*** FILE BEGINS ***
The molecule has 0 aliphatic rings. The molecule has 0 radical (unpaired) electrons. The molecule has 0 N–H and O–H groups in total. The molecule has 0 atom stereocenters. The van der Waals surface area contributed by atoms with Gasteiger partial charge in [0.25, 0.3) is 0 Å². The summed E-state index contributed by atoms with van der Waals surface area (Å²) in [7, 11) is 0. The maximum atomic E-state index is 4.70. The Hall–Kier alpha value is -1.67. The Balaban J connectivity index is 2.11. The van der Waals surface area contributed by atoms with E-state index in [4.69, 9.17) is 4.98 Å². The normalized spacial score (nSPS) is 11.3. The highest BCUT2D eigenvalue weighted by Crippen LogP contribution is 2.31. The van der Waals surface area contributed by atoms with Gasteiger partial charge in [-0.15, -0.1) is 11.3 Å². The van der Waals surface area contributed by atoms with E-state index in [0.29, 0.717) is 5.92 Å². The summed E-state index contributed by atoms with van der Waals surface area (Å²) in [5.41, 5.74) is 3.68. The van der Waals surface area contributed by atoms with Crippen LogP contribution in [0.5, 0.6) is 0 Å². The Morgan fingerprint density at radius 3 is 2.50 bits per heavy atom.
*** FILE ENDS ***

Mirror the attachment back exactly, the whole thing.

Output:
The molecule has 0 aliphatic rings. The molecule has 0 radical (unpaired) electrons. The molecule has 0 N–H and O–H groups in total. The molecule has 0 atom stereocenters. The van der Waals surface area contributed by atoms with Gasteiger partial charge in [0.25, 0.3) is 0 Å². The summed E-state index contributed by atoms with van der Waals surface area (Å²) in [7, 11) is 0. The maximum atomic E-state index is 4.70. The Hall–Kier alpha value is -1.67. The Balaban J connectivity index is 2.11. The van der Waals surface area contributed by atoms with E-state index in [4.69, 9.17) is 4.98 Å². The normalized spacial score (nSPS) is 11.3. The highest BCUT2D eigenvalue weighted by Crippen LogP contribution is 2.31. The van der Waals surface area contributed by atoms with Gasteiger partial charge in [-0.15, -0.1) is 11.3 Å². The van der Waals surface area contributed by atoms with E-state index in [0.29, 0.717) is 5.92 Å². The summed E-state index contributed by atoms with van der Waals surface area (Å²) in [5.41, 5.74) is 3.68. The van der Waals surface area contributed by atoms with Crippen LogP contribution in [0.5, 0.6) is 0 Å². The Morgan fingerprint density at radius 3 is 2.50 bits per heavy atom.